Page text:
b)    You stay as you are, leaving your shoes, your trousers, your jacket and your five                bags in the cabin (hoping that nobody steels your phone and your wallet), and                    then walk through the shop half naked, searching for the right size. Then from the             top…

c)    You’re lucky enough to have a partner who accompanies you on your odyssey. So,          depending on your personality and relationship, you now either stick your head                 out of the cabin, communicate through the closed curtain, or your partner joins                 you in the cabin. In any case your belongings and your six bags are safe.

Does any of that sound remotely familiar? Oh by the way, this is how our new prototype works:

A changing room is equipped with an RFID scanner and a tablet computer. When an item (labelled with an RFID tag) is brought into the changing room, it will almost immediately appear on the tablet. By using the application on the tablet, the customer can choose a different size or colour, and have the selected item ‘delivered’ to the cabin. The customer can also select items to create a wish list which is sent to him via email.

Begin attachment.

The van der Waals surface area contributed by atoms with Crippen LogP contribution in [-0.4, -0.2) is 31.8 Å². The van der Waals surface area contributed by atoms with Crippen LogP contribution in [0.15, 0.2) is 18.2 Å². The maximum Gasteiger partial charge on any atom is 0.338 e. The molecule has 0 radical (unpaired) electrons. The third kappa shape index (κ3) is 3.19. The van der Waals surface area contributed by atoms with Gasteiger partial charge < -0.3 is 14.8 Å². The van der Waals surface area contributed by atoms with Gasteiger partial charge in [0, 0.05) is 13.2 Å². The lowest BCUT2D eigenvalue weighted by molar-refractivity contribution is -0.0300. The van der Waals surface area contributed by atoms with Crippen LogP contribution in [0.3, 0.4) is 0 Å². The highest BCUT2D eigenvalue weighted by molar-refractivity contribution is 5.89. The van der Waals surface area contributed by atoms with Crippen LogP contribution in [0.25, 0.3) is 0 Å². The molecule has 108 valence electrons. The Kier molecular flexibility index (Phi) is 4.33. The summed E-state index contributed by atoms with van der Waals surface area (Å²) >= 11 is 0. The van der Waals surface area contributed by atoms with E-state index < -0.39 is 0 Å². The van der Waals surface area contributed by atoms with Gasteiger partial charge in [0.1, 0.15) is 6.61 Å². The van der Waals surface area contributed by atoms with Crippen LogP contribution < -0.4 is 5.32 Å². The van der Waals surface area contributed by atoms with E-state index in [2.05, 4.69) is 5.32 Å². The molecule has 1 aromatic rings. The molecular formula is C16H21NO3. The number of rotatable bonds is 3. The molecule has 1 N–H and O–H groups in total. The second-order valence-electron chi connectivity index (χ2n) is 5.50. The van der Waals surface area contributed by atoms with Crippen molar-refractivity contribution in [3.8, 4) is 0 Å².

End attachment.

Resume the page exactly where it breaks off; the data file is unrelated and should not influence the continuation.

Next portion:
A big thank you to the hybris UI/UX team for taking care of the design and Impinj for assisting us with the hardware!

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Changing Room live on stage at SAP d-kom! See more here!

Tiles in color, plus finalized arch poster

Now that we have all major events (except the hybris xmas party) behind us, we can finally focus on getting a few projects really finalized. Tiles  made huge progress over the last weeks and I just got the fully-colored tiles in, plus I have a finalized architecture poster that I want to share with you. Big kudos go out to Elke and DerGrueneFish, our booth building partners for this and most other projects. The tiles (21 in total, for 3 complete demo sets) are colored in 4 fresh colors for a change (no boring white!). I absolutely love the way they look.  Over one day, I was soldering the first 7 which are currently connected to one hub.

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For the poster, Kathi at SNK did an awesome job. I already ordered our poster which we’ll then present at the hybris summit 15 in Munich at our booth. Having a descriptive poster will greatly help us to explain the IoT setup for this prototype. Right now we expect to have cans on top of the tiles, so we made that part of the poster.

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Just to recap the architecture, have a read:

  • “Tiles” are the wirelessly connected platforms. We use Punchthrough’s LightBlue Bean and remove the battery holder to make the platforms 8mm high. We still use CR2032 batteries, which gives us about 1 week battery life right now. We would get more, but I send our a MetaEvent every 10sec which is hard on the battery.